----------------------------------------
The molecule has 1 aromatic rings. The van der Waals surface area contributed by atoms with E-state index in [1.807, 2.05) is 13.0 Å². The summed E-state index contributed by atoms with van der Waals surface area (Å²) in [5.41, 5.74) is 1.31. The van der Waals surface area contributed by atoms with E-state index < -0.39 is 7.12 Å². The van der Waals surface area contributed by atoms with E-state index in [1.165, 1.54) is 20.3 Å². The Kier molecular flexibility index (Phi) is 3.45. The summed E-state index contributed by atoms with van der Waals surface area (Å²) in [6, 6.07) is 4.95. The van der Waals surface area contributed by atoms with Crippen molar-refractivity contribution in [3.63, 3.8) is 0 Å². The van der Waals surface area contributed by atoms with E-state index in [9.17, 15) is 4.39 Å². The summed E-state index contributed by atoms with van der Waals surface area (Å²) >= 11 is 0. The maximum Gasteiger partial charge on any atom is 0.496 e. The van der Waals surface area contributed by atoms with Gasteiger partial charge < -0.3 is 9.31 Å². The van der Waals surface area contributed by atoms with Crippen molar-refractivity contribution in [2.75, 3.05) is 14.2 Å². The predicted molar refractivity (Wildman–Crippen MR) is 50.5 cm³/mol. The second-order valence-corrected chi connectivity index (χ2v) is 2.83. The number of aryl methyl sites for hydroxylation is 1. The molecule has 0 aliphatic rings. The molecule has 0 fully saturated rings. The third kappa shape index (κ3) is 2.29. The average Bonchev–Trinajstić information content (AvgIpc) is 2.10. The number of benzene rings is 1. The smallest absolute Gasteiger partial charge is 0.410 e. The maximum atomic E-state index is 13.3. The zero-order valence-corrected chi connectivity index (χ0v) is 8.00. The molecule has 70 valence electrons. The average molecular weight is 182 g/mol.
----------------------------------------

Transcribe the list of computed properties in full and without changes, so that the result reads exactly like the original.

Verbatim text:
The molecule has 1 aromatic rings. The van der Waals surface area contributed by atoms with E-state index in [1.807, 2.05) is 13.0 Å². The summed E-state index contributed by atoms with van der Waals surface area (Å²) in [5.41, 5.74) is 1.31. The van der Waals surface area contributed by atoms with E-state index < -0.39 is 7.12 Å². The van der Waals surface area contributed by atoms with E-state index in [1.165, 1.54) is 20.3 Å². The Kier molecular flexibility index (Phi) is 3.45. The summed E-state index contributed by atoms with van der Waals surface area (Å²) in [6, 6.07) is 4.95. The van der Waals surface area contributed by atoms with Crippen molar-refractivity contribution in [3.63, 3.8) is 0 Å². The van der Waals surface area contributed by atoms with E-state index in [9.17, 15) is 4.39 Å². The summed E-state index contributed by atoms with van der Waals surface area (Å²) >= 11 is 0. The maximum Gasteiger partial charge on any atom is 0.496 e. The van der Waals surface area contributed by atoms with Gasteiger partial charge < -0.3 is 9.31 Å². The van der Waals surface area contributed by atoms with Crippen molar-refractivity contribution in [2.75, 3.05) is 14.2 Å². The predicted molar refractivity (Wildman–Crippen MR) is 50.5 cm³/mol. The second-order valence-corrected chi connectivity index (χ2v) is 2.83. The number of aryl methyl sites for hydroxylation is 1. The molecule has 0 aliphatic rings. The molecule has 0 fully saturated rings. The third kappa shape index (κ3) is 2.29. The average Bonchev–Trinajstić information content (AvgIpc) is 2.10. The number of benzene rings is 1. The smallest absolute Gasteiger partial charge is 0.410 e. The maximum atomic E-state index is 13.3. The zero-order valence-corrected chi connectivity index (χ0v) is 8.00. The molecule has 70 valence electrons. The average molecular weight is 182 g/mol.